Before you travel to the mountains this winter, think seriously about what to pack. Don't discard the flip-flops because it's cold: What else are you going to wear to the ski-lodge hot tub, loafers? The following is a list of the essentials you'll need for a fun, safe ski vacation.
Above-the-ankle footwear is essential when walking through snowdrifts. With lightweight hiking boots, you have those conditions covered -- as well as everything else. Because ski towns are universally casual and practical, you never need patent leather or fancy shoes. Go sensible.
Even if the forecast calls for bright and sunny skies every day of your trip, don't expect to simply shield your eyes with sunglasses. Most ski resort visitors find that speeding through the cool air protected only by shades makes their eyes water. Goggles fix that problem, and are absolutely essential in bad weather.
Never, ever wear cotton tube socks skiing or snowboarding. Not only will wet cotton freeze your feet, it can also lead to blisters. Designated ski socks like these are built to fit snugly to your foot and stay up on your shin. Plus, Smartwool breathes and insulates better than anything cotton.
As with the sandals above, be ready for a plethora of hot tubs and steam rooms at snow country accommodations. Many snowboard clothing designers like Quicksilver and Roxy carry swimwear, as do outfitters like REI.
Yes, you read correctly: a $400 pair of gloves. But these are guaranteed to warm your paws, even in bitter cold, thanks to an adjustable, three-level heating system. Powered by lithium polymer batteries (which are included, along with the charger), the Cayenne gloves still feel flexible and maneuverable. And if $400 is a budget-buster for you, there are plenty of options at lower price points.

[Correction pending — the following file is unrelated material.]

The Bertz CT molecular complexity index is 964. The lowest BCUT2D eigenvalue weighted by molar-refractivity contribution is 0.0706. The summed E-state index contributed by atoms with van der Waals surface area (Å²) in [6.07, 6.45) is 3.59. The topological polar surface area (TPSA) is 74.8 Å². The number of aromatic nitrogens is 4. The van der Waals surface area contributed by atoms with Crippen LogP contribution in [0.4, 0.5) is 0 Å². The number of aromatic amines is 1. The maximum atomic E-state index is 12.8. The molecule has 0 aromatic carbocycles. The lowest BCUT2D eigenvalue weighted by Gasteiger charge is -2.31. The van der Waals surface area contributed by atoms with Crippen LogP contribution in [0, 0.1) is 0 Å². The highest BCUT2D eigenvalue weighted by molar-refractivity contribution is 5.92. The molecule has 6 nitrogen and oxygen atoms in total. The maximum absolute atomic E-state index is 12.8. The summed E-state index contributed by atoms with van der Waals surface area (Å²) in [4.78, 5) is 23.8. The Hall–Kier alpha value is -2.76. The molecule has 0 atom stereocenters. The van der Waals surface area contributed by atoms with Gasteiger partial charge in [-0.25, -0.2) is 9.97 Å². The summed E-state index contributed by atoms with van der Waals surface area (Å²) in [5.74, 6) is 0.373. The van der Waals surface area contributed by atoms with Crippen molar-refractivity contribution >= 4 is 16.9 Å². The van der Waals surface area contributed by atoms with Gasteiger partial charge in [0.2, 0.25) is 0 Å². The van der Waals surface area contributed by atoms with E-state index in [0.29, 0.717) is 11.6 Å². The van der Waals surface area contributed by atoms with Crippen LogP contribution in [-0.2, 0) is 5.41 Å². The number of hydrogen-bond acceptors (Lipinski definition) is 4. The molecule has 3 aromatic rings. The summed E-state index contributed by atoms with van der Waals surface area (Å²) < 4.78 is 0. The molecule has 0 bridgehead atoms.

There's a reason why used Arc'teryx products always fetch a good price at ski swaps and other secondary markets: world-renowned quality. Arc'teryx obsesses over every detail on its Beta AR (which comes in a variety of colors, in men's and women's sizes). Check out its waterproof Gore-Tex construction, helmet-compatible hood, pit-zip ventilation and roomy hand-pockets.
For those coldest days in the icebox months of December and January, try the Returnia pants (available in men's and women's sizes), which are lined with cozy Thermal.Q insulation. You'll instantly appreciate the superior warmth over uninsulated shell pants (which work fine in March). Bonus: fleece-lined hand pockets.
Osprey designed this streamlined pack for "lift-accessed adventure." If that phrase appeals to you, try the Reverb 18, which has glove-friendly buckles, a hydration-bladder sleeve, a zippered goggle pocket, and straps for carrying skis or a snowboard. Best of all, the pack is small enough to keep on while boarding a chairlift.
This expedition-sized duffel anticipates all the change-ups that travel to ski country throws at a visitor. You can wheel it smoothly and silently through a hotel lobby, but can grab and tote it from a number of different handles when dealing with stairs or snowy parking lots. Plus, you can easily strap wet snow clothes to its exterior.
This affordable double bag can be stuffed with not only skis and poles, but basically anything. DaKine fans use the big exterior pockets to stash their boots, then shove all their clothes for the trip in the huge main compartment, which is reached through full-length zippers. The bag rolls superbly on its urethane wheels.
Skis aren't bicycles; they're not meant to tolerate road grime and rock salt. Plus, unlike bikes, skis (and snowboards) fit easily into burly, waterproof cargo boxes like this one. Compared to a traditional rooftop ski/snowboard rack, the Skybox is much harder to burglarize. Heck, thieves won't even know your favorite board is inside.
If you're going to be driving in snow, you'll appreciate the control, power and other advantages of all-wheel drive and snow tires. No matter the vehicle, give yourself three more times the space you think you need to stop in snow. Brake gently to avoid skidding. On particularly icy patches, avoid sudden steering or braking moves. Turn on your lights so other motorists can see you in a blizzard.